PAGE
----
Class of 2023 encouraged to ‘build a better world’
Crystal Hernandez ’23, a sociology; gender, sexuality and intersectionality studies; and Hispanic studies triple major from Houston, Texas, has been awarded the 2023 Anna Lord Strauss Medal.
The award is given annually at Commencement to a graduating senior who has done outstanding work in public or community service, including service to the College. It is presented in honor of Anna Lord Strauss, a remarkable woman who was national president of the League of Women Voters, held five presidential appointments to national and international committees and missions, and served Connecticut College as a trustee for the extraordinary term of 32 years.
A consummate leader, scholar and changemaker, Hernandez has an extensive history of volunteer and advocacy work addressing issues ranging from women’s equity and empowerment to immigration reform at the campus, local and national levels.
In her home city of Houston, Hernandez advocated for bipartisan immigration reform while conducting research and outreach on the legal and electoral frameworks needed to achieve changes to immigration policy. In an effort to include more Spanish-speaking and immigrant communities in U.S. political systems, she interned with the U.S. Census Bureau’s Research and Methodology Directorate and used her skills in Spanish and qualitative research to improve census questionnaires for Spanish speakers. As an intern for Houston’s SUSTAIN Wellbeing COMPASS Coordinating Center, Hernandez conducted research and developed educational materials around HIV/AIDS prevention and awareness in the state. She served as an EMERGE fellow at Houston Community College, where she helped first-generation college students transition from secondary to higher education and provided mentorship and guidance to new students. She also supported Spanish language justice and inclusion within Houston Independent Schools.
Hernandez brought that same commitment to equity and social justice to the New London and Connecticut College communities. As a part of the Akomawt Education Initiative, a grassroots indigenous rights organization, Hernandez fought to ban Native American mascots in Connecticut high schools. Additionally, she participated in the local BOLD Network, designing intersectional feminist curricula for young women’s empowerment and media literacy and collaborating with the organization on its strategic plan and long-term sustainability.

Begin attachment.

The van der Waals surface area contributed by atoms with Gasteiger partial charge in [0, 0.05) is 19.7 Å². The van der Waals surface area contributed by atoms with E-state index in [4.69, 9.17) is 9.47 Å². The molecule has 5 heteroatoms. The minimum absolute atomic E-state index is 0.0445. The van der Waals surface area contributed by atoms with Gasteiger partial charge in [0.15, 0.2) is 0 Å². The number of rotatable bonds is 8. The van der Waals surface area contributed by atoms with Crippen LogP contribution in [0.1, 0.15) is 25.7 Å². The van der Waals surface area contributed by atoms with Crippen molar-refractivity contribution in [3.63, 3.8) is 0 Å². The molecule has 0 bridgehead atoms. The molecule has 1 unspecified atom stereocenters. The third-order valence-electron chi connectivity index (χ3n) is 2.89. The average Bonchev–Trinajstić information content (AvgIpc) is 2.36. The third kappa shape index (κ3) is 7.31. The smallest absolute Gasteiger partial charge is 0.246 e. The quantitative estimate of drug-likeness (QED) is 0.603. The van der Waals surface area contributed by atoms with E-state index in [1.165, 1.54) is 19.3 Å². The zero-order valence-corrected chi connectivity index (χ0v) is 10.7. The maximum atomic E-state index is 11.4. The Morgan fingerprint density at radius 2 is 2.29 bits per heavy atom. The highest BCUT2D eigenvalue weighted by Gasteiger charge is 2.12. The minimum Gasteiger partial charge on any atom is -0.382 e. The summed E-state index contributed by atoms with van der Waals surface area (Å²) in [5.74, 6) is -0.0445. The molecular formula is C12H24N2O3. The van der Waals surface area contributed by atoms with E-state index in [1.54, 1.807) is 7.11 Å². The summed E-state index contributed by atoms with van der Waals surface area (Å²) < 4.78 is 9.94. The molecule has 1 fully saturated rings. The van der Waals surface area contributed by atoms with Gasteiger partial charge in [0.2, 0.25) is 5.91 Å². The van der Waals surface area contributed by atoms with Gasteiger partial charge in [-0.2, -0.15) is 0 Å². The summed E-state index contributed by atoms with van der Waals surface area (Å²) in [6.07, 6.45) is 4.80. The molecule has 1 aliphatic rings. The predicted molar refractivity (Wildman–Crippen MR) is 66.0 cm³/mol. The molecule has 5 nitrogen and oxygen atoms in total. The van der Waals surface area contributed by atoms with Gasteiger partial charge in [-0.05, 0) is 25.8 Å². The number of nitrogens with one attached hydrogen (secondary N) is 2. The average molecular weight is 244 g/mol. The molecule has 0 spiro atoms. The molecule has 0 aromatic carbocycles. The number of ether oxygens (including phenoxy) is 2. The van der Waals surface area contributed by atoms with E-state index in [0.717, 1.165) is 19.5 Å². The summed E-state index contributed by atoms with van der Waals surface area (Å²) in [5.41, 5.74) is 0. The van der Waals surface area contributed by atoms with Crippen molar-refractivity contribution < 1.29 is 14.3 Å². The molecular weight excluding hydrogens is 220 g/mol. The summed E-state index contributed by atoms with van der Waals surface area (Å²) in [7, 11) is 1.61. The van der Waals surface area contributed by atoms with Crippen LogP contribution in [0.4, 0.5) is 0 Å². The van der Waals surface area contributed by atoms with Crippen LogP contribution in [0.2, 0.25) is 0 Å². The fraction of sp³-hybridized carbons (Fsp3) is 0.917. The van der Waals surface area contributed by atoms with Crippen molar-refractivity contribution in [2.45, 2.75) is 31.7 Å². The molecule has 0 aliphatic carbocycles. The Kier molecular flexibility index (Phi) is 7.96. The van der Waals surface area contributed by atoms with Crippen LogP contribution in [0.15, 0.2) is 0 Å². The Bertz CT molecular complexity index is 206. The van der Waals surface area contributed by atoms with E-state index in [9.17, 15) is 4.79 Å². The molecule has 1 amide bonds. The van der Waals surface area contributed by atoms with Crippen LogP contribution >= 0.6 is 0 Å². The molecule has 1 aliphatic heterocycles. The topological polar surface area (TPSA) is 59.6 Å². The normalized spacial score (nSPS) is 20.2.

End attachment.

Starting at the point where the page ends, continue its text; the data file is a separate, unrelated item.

At Conn, Hernandez has continued to pioneer campus advocacy work around issues of identity, social justice and college transitions. She helped to found the Genesis Mentoring Program for New London High School students interested in college preparation, post-high school success, and personal exploration and development. She also served as a program coordinator and signature programming fellow for the Genesis Race and Ethnicity Programs, developing programming for first-generation and BIPOC students.
Hernandez has played many key roles within the College’s Division for Institutional Equity and Inclusion. She facilitated discussions for the Gund Dialogue Project, which promotes intergroup dialogue based on critical theory and experiential learning to increase intercultural awareness and appreciation throughout the college. She also interned for two years at the Center for the Critical Study of Race and Ethnicity (CCSRE), where she developed strategies to increase the presence of CCSRE on campus and developed and facilitated CCSRE programming in partnership with student organizations and academic departments. She has also volunteered for the Office of Sexual Violence Prevention and Advocacy as a SafetyNet peer educator and is a member of Movimiento Estudiantil Chicano de Aztlán, an organization promoting Chicano unity through political action, culture and history; of Las Voces Unidas; and the Women of Color Collective.
In her coursework, Hernandez has achieved Dean’s Highest Honors and researched historic discrimination against flight attendants in the United States, fertility care for women of color and LGBTQIA+ issues on college campuses. She has presented her work to the New York Health Department, the Sylvia Rivera Law Project and the Trevor Project. In 2022, Hernandez received the prestigious Benjamin A. Gilman International Scholarship in support of her studies abroad in Ciudad Real, Spain. During Commencement weekend, she was inducted into Phi Beta Kappa, Delta of Connecticut Chapter.